tumor suppressor
Rather than neutralize disease-causing proteins by deploying small-molecule inhibitors, some developers would destroy protein targets by ushering them to the proteasome, the cell’s garbage disposal system. This alternative approach, which applies tags to proteins in order to consign them to oblivion, could be effective against currently undruggable targets. [Juan Gaertner/Science Photo Library/Getty Images]

Researchers have learned to hijack cells’ natural protein turnover mechanism to degrade disease-causing proteins throughout the human body. Engineered small-molecule drugs recruit the ubiquitin proteasome system (UPS) to the target protein with a high degree of selectivity, providing advantages over other targeted therapies.

A handful of targeted protein degrader drugs have already reached clinical application, with many additional therapies entering the pipeline as companies and academic researchers continue to develop new molecules and mechanisms. So far, the field has primarily focused on cancer therapeutics because aberrant proteins in cancer cells are obvious targets. However, targeted protein degradation technology could eventually be applied to myriad diseases and disorders, including those affecting the central nervous system.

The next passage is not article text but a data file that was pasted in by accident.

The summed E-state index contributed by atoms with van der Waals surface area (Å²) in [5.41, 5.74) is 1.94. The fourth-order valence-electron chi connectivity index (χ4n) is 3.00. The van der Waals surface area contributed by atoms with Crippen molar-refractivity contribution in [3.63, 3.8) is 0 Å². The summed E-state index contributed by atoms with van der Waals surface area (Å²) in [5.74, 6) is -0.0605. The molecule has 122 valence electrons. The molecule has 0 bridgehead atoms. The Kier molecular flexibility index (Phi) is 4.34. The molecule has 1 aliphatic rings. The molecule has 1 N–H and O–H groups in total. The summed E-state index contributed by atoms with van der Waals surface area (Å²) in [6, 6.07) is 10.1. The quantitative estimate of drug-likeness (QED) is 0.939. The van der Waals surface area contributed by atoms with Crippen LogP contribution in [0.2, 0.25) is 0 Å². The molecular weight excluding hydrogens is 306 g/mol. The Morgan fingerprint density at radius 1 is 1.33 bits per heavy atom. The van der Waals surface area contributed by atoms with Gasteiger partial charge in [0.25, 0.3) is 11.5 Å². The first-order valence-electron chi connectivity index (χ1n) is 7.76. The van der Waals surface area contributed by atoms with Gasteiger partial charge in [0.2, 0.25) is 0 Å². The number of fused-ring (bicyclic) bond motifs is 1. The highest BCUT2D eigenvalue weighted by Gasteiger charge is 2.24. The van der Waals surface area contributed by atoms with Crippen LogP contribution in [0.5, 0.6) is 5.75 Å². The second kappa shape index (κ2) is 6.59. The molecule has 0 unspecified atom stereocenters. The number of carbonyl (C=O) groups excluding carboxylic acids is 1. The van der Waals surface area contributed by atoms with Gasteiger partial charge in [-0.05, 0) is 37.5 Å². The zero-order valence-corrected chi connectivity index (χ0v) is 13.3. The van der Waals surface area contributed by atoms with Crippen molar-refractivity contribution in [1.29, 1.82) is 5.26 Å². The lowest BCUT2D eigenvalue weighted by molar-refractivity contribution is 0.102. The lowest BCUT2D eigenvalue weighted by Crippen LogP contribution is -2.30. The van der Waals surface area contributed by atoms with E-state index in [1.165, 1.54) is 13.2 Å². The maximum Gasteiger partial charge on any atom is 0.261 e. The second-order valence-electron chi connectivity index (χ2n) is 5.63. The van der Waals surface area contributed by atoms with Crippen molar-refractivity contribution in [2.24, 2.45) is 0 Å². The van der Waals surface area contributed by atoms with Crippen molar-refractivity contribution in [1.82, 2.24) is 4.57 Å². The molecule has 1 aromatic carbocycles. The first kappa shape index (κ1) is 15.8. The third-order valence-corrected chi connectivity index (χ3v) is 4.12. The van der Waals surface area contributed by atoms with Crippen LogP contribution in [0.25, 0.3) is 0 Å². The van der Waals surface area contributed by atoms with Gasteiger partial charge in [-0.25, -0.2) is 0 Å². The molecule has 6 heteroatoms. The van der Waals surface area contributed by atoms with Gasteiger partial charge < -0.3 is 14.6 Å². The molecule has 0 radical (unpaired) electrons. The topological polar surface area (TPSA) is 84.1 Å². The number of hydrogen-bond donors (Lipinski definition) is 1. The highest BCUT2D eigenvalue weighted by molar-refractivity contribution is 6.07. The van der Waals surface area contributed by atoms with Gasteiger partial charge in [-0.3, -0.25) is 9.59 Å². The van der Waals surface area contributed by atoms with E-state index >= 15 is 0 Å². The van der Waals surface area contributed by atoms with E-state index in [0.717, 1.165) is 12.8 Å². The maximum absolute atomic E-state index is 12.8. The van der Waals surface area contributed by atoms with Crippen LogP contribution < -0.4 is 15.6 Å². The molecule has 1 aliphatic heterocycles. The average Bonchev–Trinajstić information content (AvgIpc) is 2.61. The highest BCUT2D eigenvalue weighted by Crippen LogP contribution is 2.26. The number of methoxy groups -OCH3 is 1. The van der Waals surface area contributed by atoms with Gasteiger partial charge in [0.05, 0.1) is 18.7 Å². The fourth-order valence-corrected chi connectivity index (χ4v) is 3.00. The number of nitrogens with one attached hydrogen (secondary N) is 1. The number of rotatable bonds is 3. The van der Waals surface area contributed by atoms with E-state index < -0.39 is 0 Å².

Designing/optimizing degrader molecules

“We’re about to translate awesome new modalities that have really incredible pharmacology into drugs that we believe will make a huge difference to patients,” says Stewart L. Fisher, PhD, chief scientific officer, C4 Therapeutics.

C4 Therapeutics is one of many biotech companies developing and testing PROteolysis TArgeting Chimeras, known as PROTACs. These are small-molecule drugs that recruit specific E3 ubiquitin ligases to transfer polyubiquitin chains onto target proteins, thereby marking them for degradation by the cell’s native proteasome.

C4 Therapeutics
C4 Therapeutics is advancing monofunctional and bifunctional degradation-activating compounds—MonoDACs™ and BiDACs™, respectively. MonoDACs, or “glue degraders,” bind to and create a new surface on E3 ligases to enhance the binding of E3 ligases to target proteins. BiDACs, or “heterobifunctional degraders,” are designed so that one end binds to the disease-causing target protein and the other end binds to the E3 ligase.

Unlike many existing drugs, such as inhibitors, targeted protein degraders need not bind to an active site on a protein. So long as the degrader forms a ternary complex with the E3 ligase, the protein can be ubiquinated, and degradation will occur. “This is opening up space where we can go after traditionally undruggable proteins,” notes Fisher. “We’re not limited to just that binding site.”